If you want a real-world example of how the gender pay gap works, read about the salary discrepancy between Michelle Williams and Mark Wahlberg for the All The Money In The World reshoots. On Saturday Night Live, Aidy Bryant sat at the Weekend Update desk to give her take on the equal pay problem in Hollywood through that lens.
Bryant's take was funny and an honest explainer for anyone (men) who can't understand why a woman would work for less than she's worth.
Last week, USA Today reported that Williams was paid less than a thousand dollars — that is $80 per day for the two-week shoot — while Wahlberg earned $1.5 million. To put that another way, Williams made less than 1% of what Wahlberg did.
Williams reportedly agreed to work for a reduced rate because she believed that re-casting Kevin Spacey "sends a message to predators." "I was immediately exhilarated," Williams told the L.A. Times. "I said, ‘My answer is yes. You can have my salary. You can have my Thanksgiving holiday. You can have whatever you want. Let's go do it.'"
Bryant suggested there might be another reason why Williams agreed: the urge to be "accommodating." Most women understand that urge. "I, like many girls have been taught to be accommodating and polite," Bryant explained. "Like once I felt bad about telling any Uber driver that he made a wrong turn, so I just went with him to New Jersey."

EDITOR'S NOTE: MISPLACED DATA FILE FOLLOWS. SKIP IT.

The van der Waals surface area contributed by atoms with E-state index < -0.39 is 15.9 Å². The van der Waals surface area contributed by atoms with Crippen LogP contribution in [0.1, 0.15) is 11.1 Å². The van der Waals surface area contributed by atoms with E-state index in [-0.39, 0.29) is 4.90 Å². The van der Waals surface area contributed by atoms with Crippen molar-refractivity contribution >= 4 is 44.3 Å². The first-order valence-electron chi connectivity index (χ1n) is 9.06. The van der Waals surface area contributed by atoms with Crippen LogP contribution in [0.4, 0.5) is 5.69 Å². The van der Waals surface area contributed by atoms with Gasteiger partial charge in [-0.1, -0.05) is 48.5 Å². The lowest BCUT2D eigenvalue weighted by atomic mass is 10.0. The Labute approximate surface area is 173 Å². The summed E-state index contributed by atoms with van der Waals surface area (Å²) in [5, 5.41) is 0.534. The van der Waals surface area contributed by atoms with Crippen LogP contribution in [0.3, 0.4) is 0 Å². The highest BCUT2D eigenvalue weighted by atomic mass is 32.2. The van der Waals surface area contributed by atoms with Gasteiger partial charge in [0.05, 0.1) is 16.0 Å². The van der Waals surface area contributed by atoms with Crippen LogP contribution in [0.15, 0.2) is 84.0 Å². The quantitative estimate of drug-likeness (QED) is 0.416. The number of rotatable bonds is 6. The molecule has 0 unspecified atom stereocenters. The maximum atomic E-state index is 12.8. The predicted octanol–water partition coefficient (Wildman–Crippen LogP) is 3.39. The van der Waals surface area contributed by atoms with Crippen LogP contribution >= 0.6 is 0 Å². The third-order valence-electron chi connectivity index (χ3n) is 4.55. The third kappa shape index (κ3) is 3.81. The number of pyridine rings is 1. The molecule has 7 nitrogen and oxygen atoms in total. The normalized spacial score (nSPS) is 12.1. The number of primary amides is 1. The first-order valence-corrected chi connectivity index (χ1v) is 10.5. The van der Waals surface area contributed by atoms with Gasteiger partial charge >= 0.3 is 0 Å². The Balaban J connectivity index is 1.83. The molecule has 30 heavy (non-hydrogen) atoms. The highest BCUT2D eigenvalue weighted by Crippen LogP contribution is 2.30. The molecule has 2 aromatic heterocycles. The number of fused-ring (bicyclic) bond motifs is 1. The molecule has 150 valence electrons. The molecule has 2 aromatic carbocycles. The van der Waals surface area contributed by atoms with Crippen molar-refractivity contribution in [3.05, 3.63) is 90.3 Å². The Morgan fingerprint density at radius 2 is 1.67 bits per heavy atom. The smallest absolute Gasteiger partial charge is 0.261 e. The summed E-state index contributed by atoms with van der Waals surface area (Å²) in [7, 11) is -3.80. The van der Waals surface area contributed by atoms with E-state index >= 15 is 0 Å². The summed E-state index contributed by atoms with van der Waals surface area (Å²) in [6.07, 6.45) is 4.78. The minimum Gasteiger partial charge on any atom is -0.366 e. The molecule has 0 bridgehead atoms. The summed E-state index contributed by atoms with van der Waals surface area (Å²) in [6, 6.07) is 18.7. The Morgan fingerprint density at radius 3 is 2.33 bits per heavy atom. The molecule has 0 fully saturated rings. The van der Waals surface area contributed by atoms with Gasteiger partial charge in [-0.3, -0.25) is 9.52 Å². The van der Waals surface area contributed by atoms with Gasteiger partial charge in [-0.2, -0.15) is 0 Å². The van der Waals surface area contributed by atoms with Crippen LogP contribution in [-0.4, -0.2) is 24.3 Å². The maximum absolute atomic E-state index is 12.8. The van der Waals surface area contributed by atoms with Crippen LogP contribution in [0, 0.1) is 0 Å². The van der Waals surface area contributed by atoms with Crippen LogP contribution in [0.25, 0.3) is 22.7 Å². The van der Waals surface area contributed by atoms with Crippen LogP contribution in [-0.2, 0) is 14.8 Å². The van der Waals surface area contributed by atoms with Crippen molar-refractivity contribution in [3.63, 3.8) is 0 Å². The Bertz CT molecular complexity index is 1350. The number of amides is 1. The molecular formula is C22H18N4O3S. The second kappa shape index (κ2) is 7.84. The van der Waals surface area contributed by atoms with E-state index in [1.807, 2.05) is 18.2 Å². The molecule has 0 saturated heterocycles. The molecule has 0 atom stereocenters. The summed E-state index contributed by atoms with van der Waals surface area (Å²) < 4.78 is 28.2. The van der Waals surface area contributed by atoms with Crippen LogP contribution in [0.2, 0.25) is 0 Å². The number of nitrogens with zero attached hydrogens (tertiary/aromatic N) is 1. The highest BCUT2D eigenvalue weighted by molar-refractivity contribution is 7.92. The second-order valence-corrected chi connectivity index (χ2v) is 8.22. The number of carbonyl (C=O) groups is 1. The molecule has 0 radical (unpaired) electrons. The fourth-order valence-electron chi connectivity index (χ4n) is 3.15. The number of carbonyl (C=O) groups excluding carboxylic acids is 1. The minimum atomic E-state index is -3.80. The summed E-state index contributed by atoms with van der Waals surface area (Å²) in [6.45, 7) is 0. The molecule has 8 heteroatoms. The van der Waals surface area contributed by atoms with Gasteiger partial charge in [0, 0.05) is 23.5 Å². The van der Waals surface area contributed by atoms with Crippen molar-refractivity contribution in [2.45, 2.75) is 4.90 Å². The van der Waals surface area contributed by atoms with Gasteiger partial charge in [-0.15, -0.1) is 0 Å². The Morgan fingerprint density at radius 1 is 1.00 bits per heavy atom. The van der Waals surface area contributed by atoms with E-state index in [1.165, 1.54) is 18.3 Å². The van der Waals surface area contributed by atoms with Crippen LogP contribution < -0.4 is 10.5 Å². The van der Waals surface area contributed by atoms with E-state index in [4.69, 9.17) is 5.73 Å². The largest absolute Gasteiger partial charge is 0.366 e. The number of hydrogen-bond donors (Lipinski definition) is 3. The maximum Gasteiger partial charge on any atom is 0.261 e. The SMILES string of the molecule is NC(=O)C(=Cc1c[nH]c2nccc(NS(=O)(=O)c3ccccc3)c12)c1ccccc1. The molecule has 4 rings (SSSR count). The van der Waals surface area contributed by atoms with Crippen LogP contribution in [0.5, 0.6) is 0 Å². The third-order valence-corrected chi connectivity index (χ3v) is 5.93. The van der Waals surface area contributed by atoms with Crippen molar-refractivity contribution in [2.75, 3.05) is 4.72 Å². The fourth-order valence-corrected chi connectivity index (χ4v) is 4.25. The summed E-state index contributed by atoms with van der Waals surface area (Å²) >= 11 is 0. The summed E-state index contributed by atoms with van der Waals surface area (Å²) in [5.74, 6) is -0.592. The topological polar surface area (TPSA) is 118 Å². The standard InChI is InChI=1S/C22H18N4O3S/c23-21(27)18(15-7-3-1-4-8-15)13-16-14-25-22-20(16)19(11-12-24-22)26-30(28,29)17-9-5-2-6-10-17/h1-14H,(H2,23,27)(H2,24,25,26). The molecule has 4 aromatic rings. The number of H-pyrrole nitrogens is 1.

Being accommodating is nice for others, but it doesn't do much for women. Instead, it results in a never-ending loop of putting other people's feelings and well-being way before their own. Or, as Bryant explained, it makes her brain a "tornado of 'are you OK? Is she OK? I'm sorry, here's $50.'"
Women have to worry about coming off as "greedy" or "difficult," knowing if those words get attached to them it could be the end of their careers. It isn't just actresses who deal with this, it's women in every industry whose purse strings are controlled by men. The idea of being accommodating isn't about money, it's about power.
Women often feel like they have to take bad deals and be thankful they're getting a deal at all. Being accommodating is not born from a fear of speaking up, but the fear that you'll lose it all if you do speak.
When Williams' salary was made public there was outrage, but a woman getting paid less than a man for doing the same work is nothing new. Neither is the argument that women need to fight harder and speak louder to get paid fairly. For the record, Bryant thinks women are ready to negotiate harder, but she also thinks "maybe, just maybe, men at the table could also just be like a little more dec." Yes, that is cool speak for "decent" so that Bryant doesn't "come off like a shrew" (another familiar fear for many women).
"Equal pay is the goal," Bryant said, but it's time that women stop taking the brunt of the fight. As Bryant said, if women have to start thinking more like Mark Wahlberg, to speak up and ask for what they want, than he needs to start thinking more like a woman who doesn't always have the same opportunity to speak like men do. Men need to understand that it's not just about women standing up, but everyone standing together to say they won't let anyone work for less than they deserve. Now that's a truly dec move.
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